We have a fantastic network of friends and neighbours, this network grew once we moved to our current home in August 2015, and I got speaking to some of the other parents at Amber’s Pre School. Many of these friends are regularly kept up-to-date with Amber’s progress, before meeting these lovely people, I was extremely anxious about taking Amber on a ‘Play-date’ in case she was to hurt another child. My friends have been so encouraging and have taken note that Amber’s play-date time limit is around 2 hours, and will be aware of this if Amber starts experiencing sensory overloads. One of these wonderful friends lives only 2 doors away and is Maisie’s Godmother, and such a great support to our family. Friends have taken us on trips to local parks, animal parks, our local countryside centre and we’ve had a lovely walk through the woods together, which Amber – being an ‘outdoors’ girl, absolutely loved! Our friends are very understanding of Amber’s difficulties and many have reported how she makes them laugh with her infectious personality! When my parents were away on holiday, one friend even took us for one of Amber’s hospital appointments, even though they have children of their own, they always find the time to help us, and for this I am eternally grateful.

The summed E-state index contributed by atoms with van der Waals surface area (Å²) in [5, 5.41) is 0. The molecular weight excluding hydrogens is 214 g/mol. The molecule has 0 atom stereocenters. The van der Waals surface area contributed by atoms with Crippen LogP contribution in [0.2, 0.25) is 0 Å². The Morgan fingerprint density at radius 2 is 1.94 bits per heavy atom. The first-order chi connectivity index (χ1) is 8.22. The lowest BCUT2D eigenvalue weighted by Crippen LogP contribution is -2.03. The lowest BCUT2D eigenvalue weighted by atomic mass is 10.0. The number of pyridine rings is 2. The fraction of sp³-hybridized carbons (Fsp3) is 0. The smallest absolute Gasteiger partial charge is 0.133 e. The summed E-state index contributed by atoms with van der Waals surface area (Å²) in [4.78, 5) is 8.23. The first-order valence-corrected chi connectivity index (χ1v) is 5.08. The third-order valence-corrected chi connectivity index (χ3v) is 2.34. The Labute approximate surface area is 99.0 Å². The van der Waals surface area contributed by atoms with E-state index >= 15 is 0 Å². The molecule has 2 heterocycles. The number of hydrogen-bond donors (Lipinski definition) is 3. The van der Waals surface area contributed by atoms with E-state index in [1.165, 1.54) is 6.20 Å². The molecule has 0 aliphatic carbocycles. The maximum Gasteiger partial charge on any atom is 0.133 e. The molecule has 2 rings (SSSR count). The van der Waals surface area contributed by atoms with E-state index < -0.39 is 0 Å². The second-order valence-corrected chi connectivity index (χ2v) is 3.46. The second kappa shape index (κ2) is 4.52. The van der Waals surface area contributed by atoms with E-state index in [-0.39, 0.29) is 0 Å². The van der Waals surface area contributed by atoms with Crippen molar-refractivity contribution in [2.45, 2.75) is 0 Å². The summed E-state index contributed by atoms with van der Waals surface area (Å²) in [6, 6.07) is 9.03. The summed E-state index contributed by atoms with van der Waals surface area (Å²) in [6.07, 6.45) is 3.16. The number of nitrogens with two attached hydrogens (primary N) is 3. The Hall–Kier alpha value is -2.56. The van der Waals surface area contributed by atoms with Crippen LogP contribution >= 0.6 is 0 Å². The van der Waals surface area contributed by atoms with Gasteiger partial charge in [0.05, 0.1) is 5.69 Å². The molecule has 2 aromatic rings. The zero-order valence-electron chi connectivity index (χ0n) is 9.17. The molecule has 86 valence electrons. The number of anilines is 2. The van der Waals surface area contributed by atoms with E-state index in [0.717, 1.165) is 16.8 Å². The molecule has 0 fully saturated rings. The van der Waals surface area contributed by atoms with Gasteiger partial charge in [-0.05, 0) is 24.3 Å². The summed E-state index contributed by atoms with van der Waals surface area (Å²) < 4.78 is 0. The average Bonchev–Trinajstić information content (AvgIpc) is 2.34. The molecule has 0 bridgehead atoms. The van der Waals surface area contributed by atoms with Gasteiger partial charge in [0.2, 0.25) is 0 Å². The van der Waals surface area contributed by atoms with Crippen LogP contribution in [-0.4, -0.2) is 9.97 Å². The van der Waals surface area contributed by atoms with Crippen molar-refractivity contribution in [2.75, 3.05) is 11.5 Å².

Amber during a ‘Play-date’ with one of her friends

Health professionals: